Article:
• FIG. 25 is a cut-away view of a portion of surgical device assembly 300 that illustrates a surgical instrument removal lockout apparatus. The surgical instrument removal lockout apparatus includes the preload mechanism that applies a preload force on disk stack 1400, a plurality of hard stops 2437, and a plurality of hard stop receptacles 1757. Plurality of hard stops 2437 are an example of plurality of hard stops 437.
  • Each of plurality of hard stops 2437 extend in a distal direction from a distal face of motor pack 1541. As illustrated in FIG. 17A, each of plurality of hard stop receptacles extends from a proximal face of moveable body 651C of sterile adapter assembly 250 in a distal direction into moveable body 651C.
  • When sterile adapter 250 is mounted on surgical instrument manipulator assembly 240 and the preload force is automatically engaged as described above, moveable body 251 is at the most distal position within sterile adapter frame 651 of sterile adapter assembly 250. In this position, plurality of hard stops 2437 is not in plurality of receptacles 2437, and movable body 651C is free to move within sterile adapter frame 651.
  • Hence, surgical instrument 260 can be mounted in sterile adapter assembly 250 as described above. However, when the second preload force is applied on output drive assemblies 543 and the spring assembly is fully compressed, plurality of hard stops 2437 extend into plurality of receptacles 2437, and plurality of hard stops 2437 prevents moveable body 651C from moving in the proximal direction. Removal of surgical instrument 260 moves movable body 651C in the proximal direction. Hence, if the second preload force is applied to motor pack 1541, plurality of hard stops 2437 prevents moveable body 651C from moving in the proximal direction, and consequently removal of surgical instrument 260 is inhibited.
  • The use of plurality of hard stop receptacles 2437 is illustrative only and is not intended to be limiting. In another aspect, plurality of hard stop receptacles 1757 is not used. Instead, plurality of hard stops 2437 contact a proximal surface of moveable body 651C and prevent movement of moveable body 651C in the proximal direction.
  • Hence, a surgical instrument manipulator assembly 240 includes an instrument manipulator assembly housing 741, sometimes referred to as housing 741, and a motor pack 1541. Motor pack 1541 is movably coupled to housing 741. A plurality of hard stops 2437 are mounted in a distal end of motor pack 1541. Plurality of hard stops 2437 can be positioned in at least a first position and a second position relative to housing 741 of the surgical instrument manipulator assembly 240. When plurality of hard stops 2437 is in the first position, a surgical instrument 260 can be coupled to and decoupled from instrument manipulator assembly 240. When plurality of hard stops 2437 is in the second position, surgical instrument 260 cannot be decoupled from instrument manipulator assembly 240.
  • FIG. 26A is a more detailed cut-away illustration of sterile adapter release latch 2635. Sterile adapter release latch 2635 is an example of one aspect of release latch 435. Lip 654 on one end of sterile adapter frame 651 is engaged by a lip 2635L extending from a distal end of sterile adapter release latch 2635. Sterile adapter release latch 2635 is mounted in a wall of instrument manipulator assembly housing 741 so that sterile adapter release latch 2635 can pivot to engage with and disengage from sterile adapter frame 651 of sterile adapter 250. In one aspect, the pivotal connection of sterile adapter release latch 2635 to the frame is spring loaded is so that the steady position of latch 2635 is in the engaged position. A latch pin 2635P is coupled to a proximal portion of sterile adapter release latch 2635. When motor pack 1541 is fully withdrawn at location Home, e.g., when no preload force is exerted on motor pack 1541, latch pin 2635P does not prevent sterile adapter release latch 2635 from pivoting to engage with and disengage from sterile adapter frame 651.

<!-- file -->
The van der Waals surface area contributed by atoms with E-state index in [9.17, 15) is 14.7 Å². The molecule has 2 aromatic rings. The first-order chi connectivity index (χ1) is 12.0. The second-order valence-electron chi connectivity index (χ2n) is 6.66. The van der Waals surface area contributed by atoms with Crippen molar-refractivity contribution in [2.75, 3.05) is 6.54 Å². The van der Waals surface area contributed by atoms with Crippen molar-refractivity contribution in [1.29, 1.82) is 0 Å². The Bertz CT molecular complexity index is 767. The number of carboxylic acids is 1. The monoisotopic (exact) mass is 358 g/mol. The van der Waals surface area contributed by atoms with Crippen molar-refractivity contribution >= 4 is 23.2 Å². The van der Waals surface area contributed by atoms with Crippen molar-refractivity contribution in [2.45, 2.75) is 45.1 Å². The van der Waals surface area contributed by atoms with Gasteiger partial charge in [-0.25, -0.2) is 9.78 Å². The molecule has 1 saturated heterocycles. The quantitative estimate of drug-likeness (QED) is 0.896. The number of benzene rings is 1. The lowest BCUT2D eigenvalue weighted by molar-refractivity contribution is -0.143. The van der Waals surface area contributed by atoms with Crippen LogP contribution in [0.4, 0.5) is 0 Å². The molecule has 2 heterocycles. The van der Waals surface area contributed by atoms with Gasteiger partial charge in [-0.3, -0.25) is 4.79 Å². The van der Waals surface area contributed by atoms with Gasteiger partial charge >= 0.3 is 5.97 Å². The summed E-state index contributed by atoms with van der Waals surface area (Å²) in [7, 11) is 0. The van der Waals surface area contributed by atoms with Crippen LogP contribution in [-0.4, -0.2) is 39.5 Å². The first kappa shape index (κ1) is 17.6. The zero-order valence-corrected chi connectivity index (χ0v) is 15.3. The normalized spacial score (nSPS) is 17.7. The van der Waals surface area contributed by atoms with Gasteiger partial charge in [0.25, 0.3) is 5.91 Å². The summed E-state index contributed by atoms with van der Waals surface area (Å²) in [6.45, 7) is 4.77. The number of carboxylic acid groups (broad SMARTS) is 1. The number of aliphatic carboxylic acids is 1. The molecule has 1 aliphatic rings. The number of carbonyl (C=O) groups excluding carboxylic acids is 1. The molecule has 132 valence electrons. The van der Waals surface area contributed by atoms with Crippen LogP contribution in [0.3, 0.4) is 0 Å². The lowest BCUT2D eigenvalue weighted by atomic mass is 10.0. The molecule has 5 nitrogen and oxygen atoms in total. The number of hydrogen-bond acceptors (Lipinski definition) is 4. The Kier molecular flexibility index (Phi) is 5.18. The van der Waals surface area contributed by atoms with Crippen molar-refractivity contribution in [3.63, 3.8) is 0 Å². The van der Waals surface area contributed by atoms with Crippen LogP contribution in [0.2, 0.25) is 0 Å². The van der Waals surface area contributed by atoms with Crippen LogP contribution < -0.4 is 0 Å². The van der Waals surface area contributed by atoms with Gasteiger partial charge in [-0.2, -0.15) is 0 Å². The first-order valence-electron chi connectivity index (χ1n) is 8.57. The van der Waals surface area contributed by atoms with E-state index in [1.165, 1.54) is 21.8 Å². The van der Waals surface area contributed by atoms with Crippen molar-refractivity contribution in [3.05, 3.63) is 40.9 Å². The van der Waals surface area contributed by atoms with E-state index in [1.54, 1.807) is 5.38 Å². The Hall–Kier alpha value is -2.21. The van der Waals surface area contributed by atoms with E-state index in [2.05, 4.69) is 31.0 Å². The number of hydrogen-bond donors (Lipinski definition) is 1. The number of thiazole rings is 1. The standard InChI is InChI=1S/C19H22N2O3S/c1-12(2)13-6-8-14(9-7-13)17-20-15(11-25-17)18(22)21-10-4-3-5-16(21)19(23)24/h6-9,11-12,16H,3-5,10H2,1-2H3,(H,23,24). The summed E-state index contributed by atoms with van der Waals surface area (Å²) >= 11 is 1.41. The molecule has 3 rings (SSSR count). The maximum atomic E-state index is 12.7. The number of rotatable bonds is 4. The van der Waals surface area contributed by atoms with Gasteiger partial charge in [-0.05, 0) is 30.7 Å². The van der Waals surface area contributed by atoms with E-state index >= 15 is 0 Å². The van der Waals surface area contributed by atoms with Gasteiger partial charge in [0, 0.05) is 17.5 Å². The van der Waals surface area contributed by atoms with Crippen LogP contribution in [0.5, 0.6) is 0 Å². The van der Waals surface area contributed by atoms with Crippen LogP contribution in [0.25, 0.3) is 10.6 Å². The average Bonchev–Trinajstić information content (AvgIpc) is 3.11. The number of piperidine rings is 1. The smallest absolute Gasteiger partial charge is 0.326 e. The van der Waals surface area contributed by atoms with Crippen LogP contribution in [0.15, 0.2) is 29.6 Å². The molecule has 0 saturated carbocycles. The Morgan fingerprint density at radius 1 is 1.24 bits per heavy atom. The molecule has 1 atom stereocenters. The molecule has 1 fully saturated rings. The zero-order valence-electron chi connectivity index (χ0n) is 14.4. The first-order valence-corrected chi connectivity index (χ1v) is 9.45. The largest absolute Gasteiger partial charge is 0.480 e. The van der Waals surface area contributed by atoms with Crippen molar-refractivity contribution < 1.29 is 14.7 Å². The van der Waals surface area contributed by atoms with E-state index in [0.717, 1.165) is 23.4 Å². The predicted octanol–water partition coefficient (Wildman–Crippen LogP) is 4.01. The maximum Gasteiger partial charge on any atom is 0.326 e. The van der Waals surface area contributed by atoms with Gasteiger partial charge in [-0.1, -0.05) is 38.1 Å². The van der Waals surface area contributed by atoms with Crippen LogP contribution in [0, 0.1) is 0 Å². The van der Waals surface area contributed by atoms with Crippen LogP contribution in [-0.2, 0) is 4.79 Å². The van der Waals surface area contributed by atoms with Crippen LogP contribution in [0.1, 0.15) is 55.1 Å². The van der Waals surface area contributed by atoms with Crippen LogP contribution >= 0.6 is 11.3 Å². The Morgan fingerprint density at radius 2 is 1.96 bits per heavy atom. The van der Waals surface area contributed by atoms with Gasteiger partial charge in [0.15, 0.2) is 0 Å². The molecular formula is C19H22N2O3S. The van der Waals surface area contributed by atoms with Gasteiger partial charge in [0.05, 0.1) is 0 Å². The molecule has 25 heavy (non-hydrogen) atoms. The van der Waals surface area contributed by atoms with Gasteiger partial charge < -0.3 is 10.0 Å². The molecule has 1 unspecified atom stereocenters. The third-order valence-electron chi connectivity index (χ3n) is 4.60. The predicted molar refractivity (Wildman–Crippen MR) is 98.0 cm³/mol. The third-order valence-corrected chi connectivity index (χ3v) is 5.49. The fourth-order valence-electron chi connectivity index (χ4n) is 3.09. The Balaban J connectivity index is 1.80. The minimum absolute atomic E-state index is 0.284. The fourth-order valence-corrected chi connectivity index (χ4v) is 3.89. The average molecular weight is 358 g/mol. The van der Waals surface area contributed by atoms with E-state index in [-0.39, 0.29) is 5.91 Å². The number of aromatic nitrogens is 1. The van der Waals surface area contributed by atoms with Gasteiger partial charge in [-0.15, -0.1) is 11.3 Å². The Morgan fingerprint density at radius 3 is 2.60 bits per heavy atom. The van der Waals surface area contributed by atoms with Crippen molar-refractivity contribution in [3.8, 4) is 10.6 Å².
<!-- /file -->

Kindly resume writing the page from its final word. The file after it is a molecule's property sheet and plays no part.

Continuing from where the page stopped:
• When sterile adapter 250 is mounted on instrument manipulator assembly 240, the automatic preload reset mechanism, as described above, exerts a preload force, e.g., a light preload force, on motor pack 1541 when motor pack 1541 is moved to location Preload_1 by the preload engagement mechanism. When motor pack 1541 is moved to location Preload_1, release latch inhibit stop 2638 that is mounted to motor pack 1541 also is moved distally.
  • When motor pack 1541 is at location Preload_1, if the proximal end of sterile adapter release latch 2635 is pushed, latch pin 2635P contacts release latch inhibit stop 2638, which prevents sterile adapter release latch 2635 from pivoting to disengage from sterile adapter frame 651. Thus, when the light preload force is asserted on motor pack 1541, removal of sterile adapter assembly 250 is inhibited.
  • FIG. 26A illustrates a potential problem if the automatic preload reset mechanism is energized, while sterile adapter release latch 2635 is depressed. As release latch inhibit stop 2638 moves distally, release latch inhibit stop 2638 would hit latch pin 2635P if sterile adapter release latch 2635 were not released. This potentially could damage latch pin 2635P, e.g., bend latch pin 2635P, so that the sterile adapter removal inhibit mechanism would not work properly. Thus, in one aspect latch pin 2636P (FIG. 26B) is pivotally connected to a proximal portion of sterile adapter release latch 2635, and the connection is spring-loaded by spring 2634. Thus, if sterile adapter release latch 2635 is depressed and the automatic preload reset mechanism is energized, upon latch inhibit stop 2638 hitting latch pin 2635P, latch pin 2635P pivots and so is not damaged. When sterile adapter release latch 2635 is released, spring 2634 causes latch pin 2633P to return to its original position.